ORTHOPLASTY is a disposable device for treating subchondral bone lesions.
The subchondral bone plasty procedure is a minimally-invasive, fluoroscopically-assisted procedure that identifies and repairs subchondral bone defects, also named Bone Marrow Lesions (BMLs). The procedure is carried out with a minimally-invasive approach under fluoroscopy guidance along with arthroscopy, to target and manage of findings inside the joint.
The pathology is classified as a SIFK (Subchondral Insufficiency Fracture of the Knee) and in the initial stages of SONK (Spontaneous Osteonecrosis of the Knee). The patient that presents with this pathology, suffers from relatively early osteoarthritis and consults the clinical specialist as a result of intense pain that does not correspond to a significantly compromised radiographic scenario.
In fact, these lesions are not visible under X-Ray and only a diagnostic confirmation using MRI reveals a hyper-intense uptake signal in sequences sensitive to T2 fluids (hydrogen) and in STIR sequences.
The objective of the method is to reinforce subchondral bone lesions using the same principal as vertebroplasty and involves the percutaneous insertion into the bone rarefaction site, of an appropriate bone substitute or of an autologous bone graft enhanced with a concentrate of mesenchymal stromal cells.
Safe and precise minimally-invasive percutaneous approach
Fast procedure: approximatelly 20 minutes procedure
Rapid functional recovery
Pain relief after 1 day
Preservation of anatomical physiology for future operations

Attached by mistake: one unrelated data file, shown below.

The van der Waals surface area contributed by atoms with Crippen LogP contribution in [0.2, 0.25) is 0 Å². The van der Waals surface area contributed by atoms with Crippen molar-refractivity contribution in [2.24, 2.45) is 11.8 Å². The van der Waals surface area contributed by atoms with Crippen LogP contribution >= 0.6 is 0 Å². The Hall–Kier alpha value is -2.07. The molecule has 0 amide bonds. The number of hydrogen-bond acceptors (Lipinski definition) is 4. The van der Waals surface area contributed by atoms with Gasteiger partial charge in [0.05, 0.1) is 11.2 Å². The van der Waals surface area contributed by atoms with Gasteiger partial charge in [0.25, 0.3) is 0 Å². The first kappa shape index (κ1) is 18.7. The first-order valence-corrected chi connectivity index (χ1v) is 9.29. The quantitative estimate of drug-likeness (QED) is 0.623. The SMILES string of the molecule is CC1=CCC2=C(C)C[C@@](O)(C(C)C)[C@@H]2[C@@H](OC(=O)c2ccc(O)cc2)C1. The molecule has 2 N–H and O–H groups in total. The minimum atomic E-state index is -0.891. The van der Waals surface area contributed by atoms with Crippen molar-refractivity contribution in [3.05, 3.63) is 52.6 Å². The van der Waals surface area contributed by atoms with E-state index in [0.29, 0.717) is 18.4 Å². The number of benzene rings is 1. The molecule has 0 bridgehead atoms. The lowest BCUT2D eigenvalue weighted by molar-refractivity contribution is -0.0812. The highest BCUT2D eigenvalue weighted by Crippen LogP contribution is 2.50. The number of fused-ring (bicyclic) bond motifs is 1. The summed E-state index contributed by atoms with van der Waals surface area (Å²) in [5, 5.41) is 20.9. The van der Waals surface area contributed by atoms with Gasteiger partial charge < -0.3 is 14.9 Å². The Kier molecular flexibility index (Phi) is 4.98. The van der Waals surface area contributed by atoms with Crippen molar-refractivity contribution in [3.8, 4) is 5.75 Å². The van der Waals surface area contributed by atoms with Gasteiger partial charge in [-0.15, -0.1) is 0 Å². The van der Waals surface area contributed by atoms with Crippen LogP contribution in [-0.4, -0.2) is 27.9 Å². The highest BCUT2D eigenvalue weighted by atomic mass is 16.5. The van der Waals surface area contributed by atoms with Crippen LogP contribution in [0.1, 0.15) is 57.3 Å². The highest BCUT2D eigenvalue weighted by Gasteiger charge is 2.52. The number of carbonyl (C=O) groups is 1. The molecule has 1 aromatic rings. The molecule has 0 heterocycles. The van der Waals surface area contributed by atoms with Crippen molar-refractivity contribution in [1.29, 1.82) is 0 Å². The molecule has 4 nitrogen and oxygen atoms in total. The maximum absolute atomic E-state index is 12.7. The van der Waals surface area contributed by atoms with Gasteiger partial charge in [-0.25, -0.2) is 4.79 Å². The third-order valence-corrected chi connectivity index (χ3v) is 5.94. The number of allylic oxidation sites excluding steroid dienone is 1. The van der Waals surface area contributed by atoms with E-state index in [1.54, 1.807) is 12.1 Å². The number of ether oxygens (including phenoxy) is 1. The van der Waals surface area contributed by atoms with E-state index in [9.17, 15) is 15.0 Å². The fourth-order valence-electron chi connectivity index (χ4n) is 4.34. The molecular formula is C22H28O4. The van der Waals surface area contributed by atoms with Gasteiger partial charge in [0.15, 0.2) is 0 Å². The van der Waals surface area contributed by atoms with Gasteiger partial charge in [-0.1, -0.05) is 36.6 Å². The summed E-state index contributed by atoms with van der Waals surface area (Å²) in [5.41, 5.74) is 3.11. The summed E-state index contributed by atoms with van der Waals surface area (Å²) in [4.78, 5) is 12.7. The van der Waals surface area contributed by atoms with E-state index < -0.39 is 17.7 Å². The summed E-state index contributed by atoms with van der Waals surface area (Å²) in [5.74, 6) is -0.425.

Reduced risk of infections
Ready-to-use bone substitute:
no preparation needed
Hardening in wet envitonment only: no time pressure during application
Truly biologic: composed by a micro-crystalline, calcium deficient hydroxyapatite – major bone constituent
High load sharing properties (up to 45 MPa)
Radio-opaque paste: clearly visible under fluoroscopy and X-rays
Bioresorbable during bone remodeling
– DIRECTABLE BONE FILLER
is a cement infusion cannula (often referred to as the “filler” cannula) and consists of a steel cannula with a plastic handle, equipped with a pusher stylet. The lateral holes in the cannula allow a directable injection of the bone cement in the area to be treated. The plastic handle has a universal luer lock connection for filling the cannula with bone cement. Also dedicated injection syringes with luer lock connection are present in the kit.
Identify the Bone Marrow Lesion (BML) using a fat-suppressed MRI (T2) and choose the optimal approach and trajectory.
Through intraoperative fluoroscopy, target the defect associated with Bone Marrow Lesion (BML) linked to the MRI results.
Access the bone defect using Orthoplasty access tools kit.
Fill bone defect with bone substitute under fluoroscopic guidance.
Alternatively, BML defects can be filled with Marrow-Stem kit, using the creeping substitution technique and marrow mesenchymal stem cells instead of a bone substitute.